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Statistical mechanics is a subject with a particularly rich history. I think of the early debates of Boltzmann and Loschmidt, the rather confusing differences between the approaches of Gibbs and Boltzmann, the philosophical efforts of E.T. Jaynes to phrase entropy in terms of information theory, all the way through to more modern work like Evan and Searles' fluctuation theorem.

A beginner is swamped not only by the intrinsically difficult ideas, but also by the feeling that even the experts can't agree on the most basic definitions. I'm sure that's not true, but when you read Gibbs and Boltzmann it certainly feels that way!

So what I'm looking for a book (ideally technical, like a textbook) which develops the ideas historically. Perhaps similar to Lanczos' book on mechanics. It would discuss historical controversies, and to what extent the modern theory has resolved them.

Does such a book exist? Thanks.

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  • $\begingroup$ I was unaware of that site, sorry. I'm not sure it should be moved though - I'm looking for an historically motivated textbook (like Lanczos for CM or Bohm for QM) rather than a pure history book. $\endgroup$ – tom Apr 17 '15 at 8:03
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Stefano Bordoni's 2012 Taming Complexity (e-book from ResearchGate; review) is a good place to start.
(Bordoni has a master's degree in physics and three PhDs, in the history of science, anthropology and epistemology of complexity, and philosophy.)

Bordoni refers to

which are both excellent "surveys of statistical mechanics," especially regarding the problem of whether reversible physical theory (e.g., mechanics) can account for irreversible phenomena (cf. Poincaré's famous "Le mécanisme et l’expérience" in the aforementioned anthology).

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  • $\begingroup$ I've accepted your answer as it contains some very interesting material which seems to be historically accurate. I'm still holding out for a Lanczos-like statistical mechanics text though :) $\endgroup$ – tom Apr 23 '15 at 10:21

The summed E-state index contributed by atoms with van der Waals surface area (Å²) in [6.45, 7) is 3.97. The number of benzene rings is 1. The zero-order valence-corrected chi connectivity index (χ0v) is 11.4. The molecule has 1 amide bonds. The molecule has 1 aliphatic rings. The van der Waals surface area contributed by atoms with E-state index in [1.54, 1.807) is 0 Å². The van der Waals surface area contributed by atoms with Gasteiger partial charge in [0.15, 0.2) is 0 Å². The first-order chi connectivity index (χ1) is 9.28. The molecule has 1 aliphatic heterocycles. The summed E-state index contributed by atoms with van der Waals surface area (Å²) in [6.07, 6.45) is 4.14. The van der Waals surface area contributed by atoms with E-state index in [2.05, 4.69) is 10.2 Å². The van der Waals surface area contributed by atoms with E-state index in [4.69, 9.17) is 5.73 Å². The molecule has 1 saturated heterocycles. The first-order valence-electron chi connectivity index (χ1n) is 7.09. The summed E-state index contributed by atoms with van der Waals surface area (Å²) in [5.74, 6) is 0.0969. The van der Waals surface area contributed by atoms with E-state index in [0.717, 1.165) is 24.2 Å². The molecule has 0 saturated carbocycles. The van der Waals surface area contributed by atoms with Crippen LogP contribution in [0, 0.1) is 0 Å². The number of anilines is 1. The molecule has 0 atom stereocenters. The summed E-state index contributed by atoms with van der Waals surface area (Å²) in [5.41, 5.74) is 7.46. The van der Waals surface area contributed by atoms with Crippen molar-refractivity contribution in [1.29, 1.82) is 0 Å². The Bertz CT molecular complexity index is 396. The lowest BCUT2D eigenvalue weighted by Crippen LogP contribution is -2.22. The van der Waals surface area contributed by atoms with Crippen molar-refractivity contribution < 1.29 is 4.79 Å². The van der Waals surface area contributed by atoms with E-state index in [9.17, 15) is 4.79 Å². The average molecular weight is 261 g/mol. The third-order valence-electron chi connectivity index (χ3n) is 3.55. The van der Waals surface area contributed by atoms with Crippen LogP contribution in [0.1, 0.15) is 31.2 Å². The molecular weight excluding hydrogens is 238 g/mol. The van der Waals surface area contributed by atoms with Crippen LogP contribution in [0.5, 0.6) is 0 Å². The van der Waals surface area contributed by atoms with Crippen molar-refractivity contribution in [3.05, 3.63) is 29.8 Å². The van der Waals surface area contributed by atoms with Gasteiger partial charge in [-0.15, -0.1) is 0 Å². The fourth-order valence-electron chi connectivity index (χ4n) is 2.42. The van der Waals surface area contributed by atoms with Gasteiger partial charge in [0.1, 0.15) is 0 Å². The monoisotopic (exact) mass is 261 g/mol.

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    $\begingroup$ Yes, Lanczos is very good. It's rare for a physics textbook to use the historical method in its pedagogy. $\endgroup$ – Geremia Apr 24 '15 at 22:02
  • $\begingroup$ Another one to check out is René Dugas's A History of Mechanics. After 638 pages of mechanics (from ancient statics to quantum mechanics), Dugas states: "I have not treated, as being beside the strict purpose of this book, the relationship between mechanics and thermodynamics in the classical field." Thus, your question is very relevant. $\endgroup$ – Geremia Apr 24 '15 at 22:08
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The following two books are also very good resources about this topic ; the first one has a more historical approach.

Carlo Cercignani, Ludwig Boltzmann. The man who trusted atoms. Oxford University Press, Oxford, 1998. xviii+329 pp. ISBN: 0-19-850154-4

Giovanni Gallavotti, Statistical mechanics. A short treatise. Texts and Monographs in Physics. Springer-Verlag, Berlin, 1999. xiv+339 pp. ISBN: 3-540-64883-6

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  • $\begingroup$ The short treatise by Gallavotti is a true gem. $\endgroup$ – Francesco Oct 22 '18 at 14:38
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    $\begingroup$ @Francesco : I completely agree, it's a remarkable book. $\endgroup$ – Yvan Velenik Oct 22 '18 at 17:18

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